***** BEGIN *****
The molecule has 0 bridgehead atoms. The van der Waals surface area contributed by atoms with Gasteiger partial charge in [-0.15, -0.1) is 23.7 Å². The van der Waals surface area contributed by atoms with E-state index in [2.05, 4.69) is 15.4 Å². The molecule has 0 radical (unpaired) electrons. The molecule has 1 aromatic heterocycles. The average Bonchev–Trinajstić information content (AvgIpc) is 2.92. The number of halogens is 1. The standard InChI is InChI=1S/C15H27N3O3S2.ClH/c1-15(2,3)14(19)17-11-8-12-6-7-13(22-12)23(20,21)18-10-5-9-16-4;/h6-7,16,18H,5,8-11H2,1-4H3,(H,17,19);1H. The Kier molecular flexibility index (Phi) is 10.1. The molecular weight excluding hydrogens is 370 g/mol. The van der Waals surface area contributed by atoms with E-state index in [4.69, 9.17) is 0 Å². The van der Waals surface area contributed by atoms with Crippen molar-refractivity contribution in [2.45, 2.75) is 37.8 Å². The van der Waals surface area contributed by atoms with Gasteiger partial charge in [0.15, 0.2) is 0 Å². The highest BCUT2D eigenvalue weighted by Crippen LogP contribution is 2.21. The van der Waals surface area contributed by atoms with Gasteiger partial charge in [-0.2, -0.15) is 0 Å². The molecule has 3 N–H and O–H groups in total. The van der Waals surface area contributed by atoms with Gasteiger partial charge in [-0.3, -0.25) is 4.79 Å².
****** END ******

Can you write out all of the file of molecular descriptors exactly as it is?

The molecule has 0 bridgehead atoms. The van der Waals surface area contributed by atoms with Gasteiger partial charge in [-0.15, -0.1) is 23.7 Å². The van der Waals surface area contributed by atoms with E-state index in [2.05, 4.69) is 15.4 Å². The molecule has 0 radical (unpaired) electrons. The molecule has 1 aromatic heterocycles. The average Bonchev–Trinajstić information content (AvgIpc) is 2.92. The number of halogens is 1. The standard InChI is InChI=1S/C15H27N3O3S2.ClH/c1-15(2,3)14(19)17-11-8-12-6-7-13(22-12)23(20,21)18-10-5-9-16-4;/h6-7,16,18H,5,8-11H2,1-4H3,(H,17,19);1H. The Kier molecular flexibility index (Phi) is 10.1. The molecular weight excluding hydrogens is 370 g/mol. The van der Waals surface area contributed by atoms with E-state index in [4.69, 9.17) is 0 Å². The van der Waals surface area contributed by atoms with Crippen molar-refractivity contribution in [2.45, 2.75) is 37.8 Å². The van der Waals surface area contributed by atoms with Gasteiger partial charge in [0.15, 0.2) is 0 Å². The highest BCUT2D eigenvalue weighted by Crippen LogP contribution is 2.21. The van der Waals surface area contributed by atoms with Gasteiger partial charge in [-0.2, -0.15) is 0 Å². The molecule has 3 N–H and O–H groups in total. The van der Waals surface area contributed by atoms with Gasteiger partial charge in [-0.3, -0.25) is 4.79 Å².